A few months after my debut novel, Celebration House, was published in August of 2013, I received an email from my older brother, Kevin. He and I had lost touch over the years and hadn’t seen one another since the late 1990s. Kevin said that he and his wife, Kathy, had purchased my ebook and would like to have a print version. Where could they buy one?
My response to my brother was something along the lines of, “So, you’re the one who bought my book,” and that there was not currently a print version available. For my brother and I, my small success in writing was the catalyst, I think, for us to reconnect. A few months later, as 2013 came to a close, my brother wrote to me again to tell me that he had been diagnosed with esophageal cancer and was fighting for his life. He died July 30th.
And so began my journey into grief. It’s a private trip into one of the darkest places I’ve ever known. Unlike other struggles, like my divorces or child-custody battles, there’s no villain for me to attack. No one person against whom I can wage war. My mother died 12 years ago, but losing a sibling is a different genre of grief. Please forgive me if this sounds cold, but most of us expect to lose a parent. We don’t expect to lose a 51-year-old brother.
In August, I began working on the sequel to Celebration House. If you know my novel, you know how it ends. You also know that the heroine of the second book, Beth, walks a similar path to mine. Like me, or perhaps because of me, Beth feels overshadowed by sadness, remorse and perhaps guilt. She has little patience with the bridezillas who rent out Carrie’s house – she still thinks of it as Carrie’s – and doesn’t always know what to do with the tidal waves of emotions that pummel her daily. One of my favorite scenes is when Beth relates to a friend that her sadness has sat outside in the hot summer sun and rotted, turning into anger she can barely contain.
I stopped writing Beth’s story. Who would want to read it? Instead, I began working on a cozy mystery called Death Comes to the Ogallala Fair. My reasons for doing this are, I’ll be honest, a little financial. Cozy mysteries sell. They’re fun. They’re lighthearted. They’re not, well, sad.
I wasn’t sure I could do this. I mean, the death of my brother moved the foundation of my mental health a good three feet. So how could I kill people?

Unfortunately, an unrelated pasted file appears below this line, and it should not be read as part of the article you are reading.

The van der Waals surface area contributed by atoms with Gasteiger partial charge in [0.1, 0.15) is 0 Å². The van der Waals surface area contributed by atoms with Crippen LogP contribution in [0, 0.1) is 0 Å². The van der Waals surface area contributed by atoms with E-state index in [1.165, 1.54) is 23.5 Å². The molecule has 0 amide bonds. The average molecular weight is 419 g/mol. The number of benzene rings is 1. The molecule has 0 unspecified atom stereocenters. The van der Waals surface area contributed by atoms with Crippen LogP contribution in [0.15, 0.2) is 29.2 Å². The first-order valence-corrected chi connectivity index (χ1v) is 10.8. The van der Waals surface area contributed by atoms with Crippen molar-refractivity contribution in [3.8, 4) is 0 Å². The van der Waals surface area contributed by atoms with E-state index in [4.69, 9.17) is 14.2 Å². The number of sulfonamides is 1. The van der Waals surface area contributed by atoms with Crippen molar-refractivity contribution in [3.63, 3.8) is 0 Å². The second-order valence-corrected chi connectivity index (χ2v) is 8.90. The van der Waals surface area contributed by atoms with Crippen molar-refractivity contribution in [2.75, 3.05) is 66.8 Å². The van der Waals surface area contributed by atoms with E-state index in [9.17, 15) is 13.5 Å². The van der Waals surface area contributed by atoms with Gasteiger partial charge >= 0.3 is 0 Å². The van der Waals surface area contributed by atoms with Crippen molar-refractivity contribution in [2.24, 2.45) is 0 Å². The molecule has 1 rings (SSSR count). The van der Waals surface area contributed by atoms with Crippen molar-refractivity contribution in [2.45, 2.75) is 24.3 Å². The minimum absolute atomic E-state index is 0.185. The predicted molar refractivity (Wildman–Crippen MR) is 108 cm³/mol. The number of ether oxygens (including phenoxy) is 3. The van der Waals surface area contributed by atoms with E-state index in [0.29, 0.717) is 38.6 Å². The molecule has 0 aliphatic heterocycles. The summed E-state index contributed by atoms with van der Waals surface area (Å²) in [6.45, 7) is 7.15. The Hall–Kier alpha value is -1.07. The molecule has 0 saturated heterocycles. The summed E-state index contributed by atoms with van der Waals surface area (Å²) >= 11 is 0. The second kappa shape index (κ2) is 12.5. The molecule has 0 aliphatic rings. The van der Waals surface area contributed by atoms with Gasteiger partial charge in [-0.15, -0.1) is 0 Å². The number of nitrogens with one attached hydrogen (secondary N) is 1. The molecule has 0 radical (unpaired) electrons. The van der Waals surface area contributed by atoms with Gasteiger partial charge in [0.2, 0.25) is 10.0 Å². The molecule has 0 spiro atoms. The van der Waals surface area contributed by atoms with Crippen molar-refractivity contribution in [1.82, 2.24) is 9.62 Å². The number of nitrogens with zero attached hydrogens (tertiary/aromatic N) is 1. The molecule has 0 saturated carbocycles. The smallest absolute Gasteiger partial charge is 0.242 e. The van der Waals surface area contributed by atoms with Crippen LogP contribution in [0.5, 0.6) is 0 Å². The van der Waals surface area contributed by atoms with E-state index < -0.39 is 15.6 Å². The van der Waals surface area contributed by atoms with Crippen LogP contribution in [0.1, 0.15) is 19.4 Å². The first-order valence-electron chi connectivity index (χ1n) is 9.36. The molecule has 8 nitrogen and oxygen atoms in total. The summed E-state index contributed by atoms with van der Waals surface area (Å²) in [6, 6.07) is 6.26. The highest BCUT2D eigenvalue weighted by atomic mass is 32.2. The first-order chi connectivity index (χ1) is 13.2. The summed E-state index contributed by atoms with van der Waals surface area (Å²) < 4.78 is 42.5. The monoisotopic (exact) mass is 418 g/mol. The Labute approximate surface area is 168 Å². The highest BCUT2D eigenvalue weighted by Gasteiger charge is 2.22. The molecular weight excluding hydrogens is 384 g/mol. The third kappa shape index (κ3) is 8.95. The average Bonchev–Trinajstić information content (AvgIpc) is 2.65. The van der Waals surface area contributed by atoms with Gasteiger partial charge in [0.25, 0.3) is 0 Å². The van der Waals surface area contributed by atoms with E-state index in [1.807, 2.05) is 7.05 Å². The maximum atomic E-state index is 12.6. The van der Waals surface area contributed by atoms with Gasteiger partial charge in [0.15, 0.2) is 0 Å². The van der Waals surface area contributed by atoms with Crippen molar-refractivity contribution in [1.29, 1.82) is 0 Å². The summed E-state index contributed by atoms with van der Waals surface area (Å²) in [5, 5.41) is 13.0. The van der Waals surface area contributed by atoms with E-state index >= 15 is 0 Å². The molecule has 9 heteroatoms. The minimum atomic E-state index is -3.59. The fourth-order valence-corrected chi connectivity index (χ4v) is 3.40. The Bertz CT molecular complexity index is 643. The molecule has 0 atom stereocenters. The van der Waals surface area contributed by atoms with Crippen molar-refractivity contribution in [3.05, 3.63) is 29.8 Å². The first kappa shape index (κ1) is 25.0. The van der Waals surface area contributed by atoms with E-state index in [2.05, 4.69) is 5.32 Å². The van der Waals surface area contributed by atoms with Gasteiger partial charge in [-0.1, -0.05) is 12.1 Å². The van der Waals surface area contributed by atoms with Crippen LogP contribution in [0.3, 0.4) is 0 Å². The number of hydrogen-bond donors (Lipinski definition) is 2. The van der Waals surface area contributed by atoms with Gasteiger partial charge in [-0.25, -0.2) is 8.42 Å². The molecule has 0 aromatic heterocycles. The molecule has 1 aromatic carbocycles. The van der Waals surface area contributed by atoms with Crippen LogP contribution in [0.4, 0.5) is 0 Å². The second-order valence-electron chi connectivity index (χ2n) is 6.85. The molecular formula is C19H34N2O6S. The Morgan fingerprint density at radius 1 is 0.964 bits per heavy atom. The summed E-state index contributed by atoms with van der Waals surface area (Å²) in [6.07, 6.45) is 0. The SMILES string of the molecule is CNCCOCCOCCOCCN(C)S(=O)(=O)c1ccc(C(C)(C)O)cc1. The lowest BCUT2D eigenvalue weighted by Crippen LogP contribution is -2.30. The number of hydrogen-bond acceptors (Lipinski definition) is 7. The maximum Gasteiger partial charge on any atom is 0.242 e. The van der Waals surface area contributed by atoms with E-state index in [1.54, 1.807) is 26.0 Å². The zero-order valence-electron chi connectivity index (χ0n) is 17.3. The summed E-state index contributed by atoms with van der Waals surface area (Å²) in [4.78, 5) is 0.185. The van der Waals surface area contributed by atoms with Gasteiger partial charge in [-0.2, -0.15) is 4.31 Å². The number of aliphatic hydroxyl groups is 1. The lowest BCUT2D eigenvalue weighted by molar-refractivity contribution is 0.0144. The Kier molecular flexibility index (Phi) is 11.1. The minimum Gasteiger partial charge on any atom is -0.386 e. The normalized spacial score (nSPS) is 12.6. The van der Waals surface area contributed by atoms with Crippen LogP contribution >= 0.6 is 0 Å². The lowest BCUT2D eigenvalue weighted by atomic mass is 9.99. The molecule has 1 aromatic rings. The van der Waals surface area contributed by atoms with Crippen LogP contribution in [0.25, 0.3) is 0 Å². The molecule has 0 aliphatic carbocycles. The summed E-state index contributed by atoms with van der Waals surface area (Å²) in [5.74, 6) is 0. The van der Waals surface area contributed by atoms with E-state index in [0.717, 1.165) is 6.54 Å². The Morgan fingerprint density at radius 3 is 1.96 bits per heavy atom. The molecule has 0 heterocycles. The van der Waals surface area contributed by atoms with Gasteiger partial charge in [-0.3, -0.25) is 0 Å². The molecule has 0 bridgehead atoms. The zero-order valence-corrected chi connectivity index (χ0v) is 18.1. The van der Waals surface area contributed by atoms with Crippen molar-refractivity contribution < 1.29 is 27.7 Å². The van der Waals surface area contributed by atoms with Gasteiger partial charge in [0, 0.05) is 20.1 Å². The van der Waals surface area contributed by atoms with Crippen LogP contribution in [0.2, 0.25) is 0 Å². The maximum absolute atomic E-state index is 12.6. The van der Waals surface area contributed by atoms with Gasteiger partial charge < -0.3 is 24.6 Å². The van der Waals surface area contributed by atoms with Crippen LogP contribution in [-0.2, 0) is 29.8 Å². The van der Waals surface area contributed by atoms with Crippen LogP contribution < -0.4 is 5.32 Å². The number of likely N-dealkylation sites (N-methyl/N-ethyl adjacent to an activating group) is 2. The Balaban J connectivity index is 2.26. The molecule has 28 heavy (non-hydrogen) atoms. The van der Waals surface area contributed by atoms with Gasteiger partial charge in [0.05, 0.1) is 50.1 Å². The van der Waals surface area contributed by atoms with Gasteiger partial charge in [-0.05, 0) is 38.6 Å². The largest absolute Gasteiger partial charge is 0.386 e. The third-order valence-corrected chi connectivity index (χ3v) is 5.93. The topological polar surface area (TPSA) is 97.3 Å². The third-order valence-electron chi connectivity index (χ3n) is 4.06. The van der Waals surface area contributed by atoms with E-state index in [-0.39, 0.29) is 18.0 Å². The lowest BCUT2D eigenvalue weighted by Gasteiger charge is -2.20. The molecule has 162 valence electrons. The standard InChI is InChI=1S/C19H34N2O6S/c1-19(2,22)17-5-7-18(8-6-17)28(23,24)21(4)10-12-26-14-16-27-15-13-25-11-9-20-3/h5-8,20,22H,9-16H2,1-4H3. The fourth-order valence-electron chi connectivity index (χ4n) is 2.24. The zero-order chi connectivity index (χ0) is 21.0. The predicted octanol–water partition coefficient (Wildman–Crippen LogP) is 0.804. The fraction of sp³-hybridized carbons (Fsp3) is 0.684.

It was easier than I thought! Because to quote Arnold Schwarzenegger in the movie, True Lies, I only kill bad people.
Something happened as I struggled to write my 1,000 words each day and piece together characters and a setting for the mystery. I began to have fun. Real fun! I would laugh out loud at the outrageous things happening in the small town of Ogallala, Missouri. (Yes. I know there is no such place, but I just love saying it: Ogallala. Ogallala. Say it with me. Ogallala.
The town itself is based on Pleasant Hill, Missouri, where I had the privilege of being a newspaper reporter for a year before taking a job with The Sedalia Democrat. Oh, did I mention I set it in 1988? Yep. No cellphones. No internet. Somebody break out the George Michael cassette tapes.
The novel is complete fiction, but like my other books, the people who live on the pages are based on people I know, including my former bosses and co-workers at The Pleasant Hill Times. I’ve elaborated on the sheriff because, well, I wanted to. And the ultimate villain? It’s…wait. I intend to finish this book and hawk it for $2.99. I better keep that to myself.
I am reading the Amazon bestselling books in this genre, and I purchased two e-books about how to write a cozy mystery. Right now, I’m crafting the characters. I want to create a protagonist who the reader cares enough about to stay up until 2 a.m. to see what happens to her. I want to intricately plot this book. I want to whittle my storytelling with my sharpest-edged knife. And I want to laugh, or rather, keep laughing at the things these new people in my life say and do.
The few pages I’ve shared with my critique group have been well received. They like the idea of this small town where a killer is loose and the sole reporter for The Ogallala (See! Isn’t it fun to say?) Gazette stays just one step ahead of the murderer. Or perhaps, murderess?!? Oh, this is going to be fun. One of my critique partners compared it to the Mark Twain’s The Celebrated Jumping Frog of Calaveras County. I would never go that far, but I will say this: it helps.
Hands and arms inside the cart: Next, have I gone too commercial?